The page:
The secret to minimizing color bleeding without spending your life in the laundry room lies in choosing clothes that are less likely to bleed. When you shop, avoid labels with instructions like, "Color May Wash Down," "Color Rubs Off," "Do Not Use Detergent," "Turn Inside Out to Launder," "Wash Before Wear" or "Use Cold Water." These are clues that the dyes used to color the garment are unstable or likely to bleed in the wash. If you examine an item's care labels and don't spot any of these warning signs, it's most likely colorfast, which means that it can be expected to avoid fading and bleeding for the most part. Of course, even colorfast fabrics shouldn't be tossed in the washing machine with your favorite white shirt. Wash these items by themselves the first time you launder them to rinse out any loose or unstable dyes, just in case.
To further reduce problems with color bleeding, choose clothing made from synthetic fibers, like polyester or nylon. These synthetic fibers tend to hold on to color better than natural materials, like cotton or wool, resulting in less dye transfer and fading in the wash.
Once you've chosen more fade-resistant fabrics, changing up your laundry techniques can help you further reduce your risk of color bleeding. Many people believe that you must wash clothes in hot water to get them clean. With modern detergents, washing clothes in hot water is not only unnecessary, but may be downright harmful. Hot water opens up the fibers in clothes to release the dye, while cold water keeps them closed, trapping the dye inside to prevent bleeding. Choosing the cold setting on your washing machine will eliminate most problems with color bleeding, and may also help clothes last longer.
Still worried about color bleeding, even after taking all the necessary precautions? Pick up some commercial color catchers. These dye magnets look like fabric softener sheets, but they're designed to catch loose dyes in the washer before they transfer to your clothes. Color catcher sheets can be particularly helpful when you're dealing with red or orange dyes, because, as we mentioned earlier, these colors tend to be less stable and are more likely to bleed than other hues.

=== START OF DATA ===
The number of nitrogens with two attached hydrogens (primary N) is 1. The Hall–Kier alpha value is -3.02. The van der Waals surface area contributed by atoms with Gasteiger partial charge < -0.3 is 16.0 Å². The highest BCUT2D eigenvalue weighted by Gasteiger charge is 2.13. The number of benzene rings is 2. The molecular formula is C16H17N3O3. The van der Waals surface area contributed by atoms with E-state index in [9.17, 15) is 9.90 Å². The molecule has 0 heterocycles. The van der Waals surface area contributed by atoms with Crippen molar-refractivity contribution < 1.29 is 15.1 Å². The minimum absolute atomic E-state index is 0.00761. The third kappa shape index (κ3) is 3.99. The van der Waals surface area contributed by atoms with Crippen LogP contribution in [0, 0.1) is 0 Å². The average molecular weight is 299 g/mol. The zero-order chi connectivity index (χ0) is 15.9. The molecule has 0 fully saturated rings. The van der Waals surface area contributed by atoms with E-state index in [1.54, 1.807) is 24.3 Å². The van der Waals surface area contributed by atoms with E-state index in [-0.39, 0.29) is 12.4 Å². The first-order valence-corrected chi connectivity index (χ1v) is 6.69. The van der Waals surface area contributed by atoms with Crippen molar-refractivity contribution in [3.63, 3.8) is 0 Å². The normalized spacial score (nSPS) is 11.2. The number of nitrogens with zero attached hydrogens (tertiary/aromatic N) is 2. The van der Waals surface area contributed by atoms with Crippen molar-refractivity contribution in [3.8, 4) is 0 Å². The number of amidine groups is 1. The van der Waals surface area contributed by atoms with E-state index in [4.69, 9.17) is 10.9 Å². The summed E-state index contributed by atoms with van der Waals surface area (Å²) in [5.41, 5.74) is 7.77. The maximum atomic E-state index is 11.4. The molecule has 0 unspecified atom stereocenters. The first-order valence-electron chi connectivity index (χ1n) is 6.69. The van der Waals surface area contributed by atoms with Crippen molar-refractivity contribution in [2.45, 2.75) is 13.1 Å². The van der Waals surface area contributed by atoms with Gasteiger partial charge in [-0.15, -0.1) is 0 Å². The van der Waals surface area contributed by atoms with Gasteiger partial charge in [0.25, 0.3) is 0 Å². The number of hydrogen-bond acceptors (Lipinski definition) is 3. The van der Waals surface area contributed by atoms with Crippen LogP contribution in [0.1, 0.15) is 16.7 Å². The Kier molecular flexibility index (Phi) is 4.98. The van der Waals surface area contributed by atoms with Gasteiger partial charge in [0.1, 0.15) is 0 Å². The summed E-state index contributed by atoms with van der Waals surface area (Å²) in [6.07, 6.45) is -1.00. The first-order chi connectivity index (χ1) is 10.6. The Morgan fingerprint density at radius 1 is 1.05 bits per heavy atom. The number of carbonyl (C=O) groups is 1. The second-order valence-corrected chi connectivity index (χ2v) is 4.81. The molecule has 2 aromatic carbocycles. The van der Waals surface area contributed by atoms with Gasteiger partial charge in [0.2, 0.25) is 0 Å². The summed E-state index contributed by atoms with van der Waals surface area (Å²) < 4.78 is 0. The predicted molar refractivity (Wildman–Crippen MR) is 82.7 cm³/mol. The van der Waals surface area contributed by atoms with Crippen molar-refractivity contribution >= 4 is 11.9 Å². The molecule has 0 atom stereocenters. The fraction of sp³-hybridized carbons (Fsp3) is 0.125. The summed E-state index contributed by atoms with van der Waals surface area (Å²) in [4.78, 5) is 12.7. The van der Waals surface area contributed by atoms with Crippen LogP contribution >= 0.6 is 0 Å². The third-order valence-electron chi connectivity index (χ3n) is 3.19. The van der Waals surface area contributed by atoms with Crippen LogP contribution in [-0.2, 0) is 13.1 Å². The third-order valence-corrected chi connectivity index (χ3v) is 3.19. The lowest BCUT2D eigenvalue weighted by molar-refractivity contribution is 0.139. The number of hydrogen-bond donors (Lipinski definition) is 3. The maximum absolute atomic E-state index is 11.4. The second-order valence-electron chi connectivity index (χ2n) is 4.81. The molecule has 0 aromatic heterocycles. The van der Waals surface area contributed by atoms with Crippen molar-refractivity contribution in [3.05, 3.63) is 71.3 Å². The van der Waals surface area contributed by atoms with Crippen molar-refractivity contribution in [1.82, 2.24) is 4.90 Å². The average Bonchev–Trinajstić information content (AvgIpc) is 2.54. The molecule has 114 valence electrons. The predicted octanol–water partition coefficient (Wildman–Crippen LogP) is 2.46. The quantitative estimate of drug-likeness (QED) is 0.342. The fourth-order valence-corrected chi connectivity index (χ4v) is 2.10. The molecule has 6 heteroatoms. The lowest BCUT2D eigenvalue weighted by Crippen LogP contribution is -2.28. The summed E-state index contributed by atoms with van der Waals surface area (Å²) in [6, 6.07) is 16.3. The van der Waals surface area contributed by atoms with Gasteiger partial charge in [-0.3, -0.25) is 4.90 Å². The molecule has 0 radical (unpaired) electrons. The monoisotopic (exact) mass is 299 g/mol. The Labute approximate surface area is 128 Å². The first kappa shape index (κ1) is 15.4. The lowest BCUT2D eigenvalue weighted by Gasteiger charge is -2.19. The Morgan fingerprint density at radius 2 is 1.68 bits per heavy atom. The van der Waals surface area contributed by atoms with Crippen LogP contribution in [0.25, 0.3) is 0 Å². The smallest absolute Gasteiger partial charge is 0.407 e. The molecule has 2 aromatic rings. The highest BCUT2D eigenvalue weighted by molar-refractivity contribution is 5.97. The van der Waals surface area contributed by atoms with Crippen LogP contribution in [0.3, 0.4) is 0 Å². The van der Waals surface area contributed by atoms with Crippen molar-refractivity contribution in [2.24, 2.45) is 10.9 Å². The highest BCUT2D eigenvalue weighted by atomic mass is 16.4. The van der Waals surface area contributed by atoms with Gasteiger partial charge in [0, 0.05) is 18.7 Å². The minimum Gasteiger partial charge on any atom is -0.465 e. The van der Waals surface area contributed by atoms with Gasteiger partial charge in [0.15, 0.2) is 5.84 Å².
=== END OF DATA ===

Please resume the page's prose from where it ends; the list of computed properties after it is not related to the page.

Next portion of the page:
Have more laundry-related questions? Check out the links below to learn all about how to properly treat your clothes in the wash.
- Bartos, Lorene. "Unstable Dyes." University of Nebraska-Lincoln Extension. May 21, 2008. (April 15, 2012) http://lancaster.unl.edu/home/articles/2003/clothingdyes.shtml
- Mayhew, Elizabeth. "Solutions to a Laundry List of Washing Dilemmas." MSNBC. March 4, 2008. (April 15, 2012) http://today.msnbc.msn.com/id/23452369/ns/today-today_101/t/solutions-laundry-list-washing-dilemmas/#.T4gumKsS3iu
- Minnesota Center for Energy and Environment. "Wash 'em Cold." (April 15, 2012) http://www.mnenergychallenge.org/Actions/Wash--em-Cold.aspx
- Stevens, Sharon. "Textile Labels Protect and Inform Consumers." University of Missouri Extension. October 1993. (April 15, 2012) http://extension.missouri.edu/p/GH824
- Stone, Janis. "Quick 'n Easy Stain Removal." Ohio State University Extension. Date Unknown. (April 15, 2012) http://ohioline.osu.edu/outside/stainrem.html
- Textile Industry Affairs. "Laundry Essentials." 2005. (April 15, 2012) http://www.textileaffairs.com/docs/caretalk-020105.pdf
- University of Illinois Extension. "Dye Transfer (Color Bleeding in Wash)." (April 15, 2012) http://web.extension.illinois.edu/stain/staindetail.cfm?ID=64
- Wakefield, Judith A. "How to Avoid Colors Bleeding." Indian River County Extension Service. Aug. 3, 2002. (April 15, 2012) http://indian.ifas.ufl.edu/News/2002%20news/colorsbleedingnews.htm